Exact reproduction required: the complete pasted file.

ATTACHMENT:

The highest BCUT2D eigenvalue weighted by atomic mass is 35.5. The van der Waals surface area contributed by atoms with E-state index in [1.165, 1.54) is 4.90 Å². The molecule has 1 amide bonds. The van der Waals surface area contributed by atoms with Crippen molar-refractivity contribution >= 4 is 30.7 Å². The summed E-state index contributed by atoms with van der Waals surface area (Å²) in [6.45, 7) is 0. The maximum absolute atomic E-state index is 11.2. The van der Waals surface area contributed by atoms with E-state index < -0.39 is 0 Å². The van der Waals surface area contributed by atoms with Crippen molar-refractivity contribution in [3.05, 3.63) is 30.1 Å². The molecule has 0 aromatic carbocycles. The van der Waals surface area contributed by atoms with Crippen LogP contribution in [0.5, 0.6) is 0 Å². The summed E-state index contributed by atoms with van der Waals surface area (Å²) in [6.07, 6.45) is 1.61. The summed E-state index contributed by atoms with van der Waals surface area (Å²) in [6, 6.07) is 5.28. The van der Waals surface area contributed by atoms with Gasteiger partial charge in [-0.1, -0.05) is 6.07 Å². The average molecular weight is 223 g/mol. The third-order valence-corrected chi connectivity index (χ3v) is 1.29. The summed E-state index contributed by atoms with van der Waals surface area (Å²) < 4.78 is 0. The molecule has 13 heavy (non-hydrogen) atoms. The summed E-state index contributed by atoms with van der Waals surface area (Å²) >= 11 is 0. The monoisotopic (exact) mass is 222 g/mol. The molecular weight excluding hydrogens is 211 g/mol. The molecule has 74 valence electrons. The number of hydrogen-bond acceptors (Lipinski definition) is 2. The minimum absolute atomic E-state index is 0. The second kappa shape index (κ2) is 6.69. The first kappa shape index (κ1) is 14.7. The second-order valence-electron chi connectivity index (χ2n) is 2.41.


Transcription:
The highest BCUT2D eigenvalue weighted by atomic mass is 35.5. The van der Waals surface area contributed by atoms with E-state index in [1.165, 1.54) is 4.90 Å². The molecule has 1 amide bonds. The van der Waals surface area contributed by atoms with Crippen molar-refractivity contribution >= 4 is 30.7 Å². The summed E-state index contributed by atoms with van der Waals surface area (Å²) in [6.45, 7) is 0. The maximum absolute atomic E-state index is 11.2. The van der Waals surface area contributed by atoms with E-state index < -0.39 is 0 Å². The van der Waals surface area contributed by atoms with Crippen molar-refractivity contribution in [3.05, 3.63) is 30.1 Å². The molecule has 0 aromatic carbocycles. The van der Waals surface area contributed by atoms with Crippen LogP contribution in [0.5, 0.6) is 0 Å². The summed E-state index contributed by atoms with van der Waals surface area (Å²) in [6.07, 6.45) is 1.61. The summed E-state index contributed by atoms with van der Waals surface area (Å²) in [6, 6.07) is 5.28. The van der Waals surface area contributed by atoms with Gasteiger partial charge in [-0.1, -0.05) is 6.07 Å². The average molecular weight is 223 g/mol. The third-order valence-corrected chi connectivity index (χ3v) is 1.29. The summed E-state index contributed by atoms with van der Waals surface area (Å²) < 4.78 is 0. The molecule has 13 heavy (non-hydrogen) atoms. The summed E-state index contributed by atoms with van der Waals surface area (Å²) >= 11 is 0. The monoisotopic (exact) mass is 222 g/mol. The molecular weight excluding hydrogens is 211 g/mol. The molecule has 74 valence electrons. The number of hydrogen-bond acceptors (Lipinski definition) is 2. The minimum absolute atomic E-state index is 0. The second kappa shape index (κ2) is 6.69. The first kappa shape index (κ1) is 14.7. The second-order valence-electron chi connectivity index (χ2n) is 2.41.